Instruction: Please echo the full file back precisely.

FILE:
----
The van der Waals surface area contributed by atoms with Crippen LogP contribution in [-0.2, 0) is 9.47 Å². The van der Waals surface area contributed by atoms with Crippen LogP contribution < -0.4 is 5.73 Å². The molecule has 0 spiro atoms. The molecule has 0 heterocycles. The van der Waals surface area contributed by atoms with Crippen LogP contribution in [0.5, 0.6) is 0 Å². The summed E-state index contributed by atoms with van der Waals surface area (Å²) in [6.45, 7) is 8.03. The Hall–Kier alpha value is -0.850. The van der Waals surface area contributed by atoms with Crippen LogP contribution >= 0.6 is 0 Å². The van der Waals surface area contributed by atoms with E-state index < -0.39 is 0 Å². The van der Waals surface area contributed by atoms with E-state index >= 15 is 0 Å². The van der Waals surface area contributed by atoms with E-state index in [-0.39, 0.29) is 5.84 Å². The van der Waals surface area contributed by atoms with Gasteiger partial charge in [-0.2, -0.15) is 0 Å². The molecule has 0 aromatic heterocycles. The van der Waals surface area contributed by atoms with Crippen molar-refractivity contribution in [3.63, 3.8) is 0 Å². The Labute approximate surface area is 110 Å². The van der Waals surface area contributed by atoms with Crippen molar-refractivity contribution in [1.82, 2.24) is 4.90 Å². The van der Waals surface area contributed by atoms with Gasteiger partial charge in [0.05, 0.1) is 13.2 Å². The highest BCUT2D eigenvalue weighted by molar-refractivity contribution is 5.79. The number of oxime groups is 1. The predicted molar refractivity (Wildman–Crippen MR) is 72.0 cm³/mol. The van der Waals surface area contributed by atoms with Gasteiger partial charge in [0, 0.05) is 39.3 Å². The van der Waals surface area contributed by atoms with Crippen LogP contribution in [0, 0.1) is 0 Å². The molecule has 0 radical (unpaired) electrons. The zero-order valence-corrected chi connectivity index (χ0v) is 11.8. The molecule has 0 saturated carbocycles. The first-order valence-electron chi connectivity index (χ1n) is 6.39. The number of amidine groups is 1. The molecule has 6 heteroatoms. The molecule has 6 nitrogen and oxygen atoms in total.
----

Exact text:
The van der Waals surface area contributed by atoms with Crippen LogP contribution in [-0.2, 0) is 9.47 Å². The van der Waals surface area contributed by atoms with Crippen LogP contribution < -0.4 is 5.73 Å². The molecule has 0 spiro atoms. The molecule has 0 heterocycles. The van der Waals surface area contributed by atoms with Crippen LogP contribution in [0.5, 0.6) is 0 Å². The summed E-state index contributed by atoms with van der Waals surface area (Å²) in [6.45, 7) is 8.03. The Hall–Kier alpha value is -0.850. The van der Waals surface area contributed by atoms with Crippen LogP contribution >= 0.6 is 0 Å². The van der Waals surface area contributed by atoms with E-state index < -0.39 is 0 Å². The van der Waals surface area contributed by atoms with E-state index >= 15 is 0 Å². The van der Waals surface area contributed by atoms with E-state index in [-0.39, 0.29) is 5.84 Å². The van der Waals surface area contributed by atoms with Gasteiger partial charge in [-0.2, -0.15) is 0 Å². The molecule has 0 aromatic heterocycles. The van der Waals surface area contributed by atoms with Crippen molar-refractivity contribution in [3.63, 3.8) is 0 Å². The Labute approximate surface area is 110 Å². The van der Waals surface area contributed by atoms with Crippen molar-refractivity contribution in [1.82, 2.24) is 4.90 Å². The van der Waals surface area contributed by atoms with Gasteiger partial charge in [0.05, 0.1) is 13.2 Å². The highest BCUT2D eigenvalue weighted by molar-refractivity contribution is 5.79. The number of oxime groups is 1. The predicted molar refractivity (Wildman–Crippen MR) is 72.0 cm³/mol. The van der Waals surface area contributed by atoms with Gasteiger partial charge in [0, 0.05) is 39.3 Å². The van der Waals surface area contributed by atoms with Crippen LogP contribution in [0, 0.1) is 0 Å². The molecule has 0 radical (unpaired) electrons. The zero-order valence-corrected chi connectivity index (χ0v) is 11.8. The molecule has 0 saturated carbocycles. The first-order valence-electron chi connectivity index (χ1n) is 6.39. The number of amidine groups is 1. The molecule has 6 heteroatoms. The molecule has 6 nitrogen and oxygen atoms in total.